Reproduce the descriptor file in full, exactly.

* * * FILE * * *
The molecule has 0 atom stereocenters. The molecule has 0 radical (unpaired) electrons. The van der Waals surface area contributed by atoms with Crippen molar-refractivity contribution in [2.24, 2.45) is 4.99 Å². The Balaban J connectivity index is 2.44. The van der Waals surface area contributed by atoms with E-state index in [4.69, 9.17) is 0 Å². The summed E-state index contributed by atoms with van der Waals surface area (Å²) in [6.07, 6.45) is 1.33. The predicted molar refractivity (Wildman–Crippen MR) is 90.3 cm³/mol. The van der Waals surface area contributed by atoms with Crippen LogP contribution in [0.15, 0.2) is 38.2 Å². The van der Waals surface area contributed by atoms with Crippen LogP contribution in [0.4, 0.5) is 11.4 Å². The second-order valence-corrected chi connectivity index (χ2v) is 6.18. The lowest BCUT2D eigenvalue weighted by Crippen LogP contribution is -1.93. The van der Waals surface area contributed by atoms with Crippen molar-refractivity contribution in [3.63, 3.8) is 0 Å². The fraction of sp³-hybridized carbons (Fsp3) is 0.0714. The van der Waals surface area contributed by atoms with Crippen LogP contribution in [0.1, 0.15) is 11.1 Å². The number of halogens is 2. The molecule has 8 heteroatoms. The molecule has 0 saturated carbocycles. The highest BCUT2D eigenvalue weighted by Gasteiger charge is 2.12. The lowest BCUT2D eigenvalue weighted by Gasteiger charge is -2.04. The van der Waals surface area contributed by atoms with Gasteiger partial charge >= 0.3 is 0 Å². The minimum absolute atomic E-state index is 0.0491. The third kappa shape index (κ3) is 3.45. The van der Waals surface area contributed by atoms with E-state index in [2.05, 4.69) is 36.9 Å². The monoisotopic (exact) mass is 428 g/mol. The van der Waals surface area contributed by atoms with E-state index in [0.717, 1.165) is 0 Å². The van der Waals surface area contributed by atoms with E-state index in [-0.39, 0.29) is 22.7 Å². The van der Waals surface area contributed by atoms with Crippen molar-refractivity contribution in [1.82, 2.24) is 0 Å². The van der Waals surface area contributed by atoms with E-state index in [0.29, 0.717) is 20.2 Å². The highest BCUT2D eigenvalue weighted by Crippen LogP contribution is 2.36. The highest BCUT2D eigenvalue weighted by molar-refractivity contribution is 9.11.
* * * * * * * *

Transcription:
The molecule has 0 atom stereocenters. The molecule has 0 radical (unpaired) electrons. The van der Waals surface area contributed by atoms with Crippen molar-refractivity contribution in [2.24, 2.45) is 4.99 Å². The Balaban J connectivity index is 2.44. The van der Waals surface area contributed by atoms with E-state index in [4.69, 9.17) is 0 Å². The summed E-state index contributed by atoms with van der Waals surface area (Å²) in [6.07, 6.45) is 1.33. The predicted molar refractivity (Wildman–Crippen MR) is 90.3 cm³/mol. The van der Waals surface area contributed by atoms with Crippen LogP contribution in [0.15, 0.2) is 38.2 Å². The van der Waals surface area contributed by atoms with Crippen LogP contribution in [0.4, 0.5) is 11.4 Å². The second-order valence-corrected chi connectivity index (χ2v) is 6.18. The lowest BCUT2D eigenvalue weighted by Crippen LogP contribution is -1.93. The van der Waals surface area contributed by atoms with Crippen molar-refractivity contribution in [3.63, 3.8) is 0 Å². The fraction of sp³-hybridized carbons (Fsp3) is 0.0714. The van der Waals surface area contributed by atoms with Crippen LogP contribution in [0.1, 0.15) is 11.1 Å². The number of halogens is 2. The molecule has 8 heteroatoms. The molecule has 0 saturated carbocycles. The highest BCUT2D eigenvalue weighted by Gasteiger charge is 2.12. The lowest BCUT2D eigenvalue weighted by Gasteiger charge is -2.04. The van der Waals surface area contributed by atoms with Gasteiger partial charge >= 0.3 is 0 Å². The minimum absolute atomic E-state index is 0.0491. The third kappa shape index (κ3) is 3.45. The van der Waals surface area contributed by atoms with E-state index in [2.05, 4.69) is 36.9 Å². The monoisotopic (exact) mass is 428 g/mol. The van der Waals surface area contributed by atoms with E-state index in [0.717, 1.165) is 0 Å². The van der Waals surface area contributed by atoms with E-state index in [-0.39, 0.29) is 22.7 Å². The van der Waals surface area contributed by atoms with Crippen molar-refractivity contribution in [1.82, 2.24) is 0 Å². The van der Waals surface area contributed by atoms with E-state index in [0.29, 0.717) is 20.2 Å². The highest BCUT2D eigenvalue weighted by Crippen LogP contribution is 2.36. The highest BCUT2D eigenvalue weighted by molar-refractivity contribution is 9.11.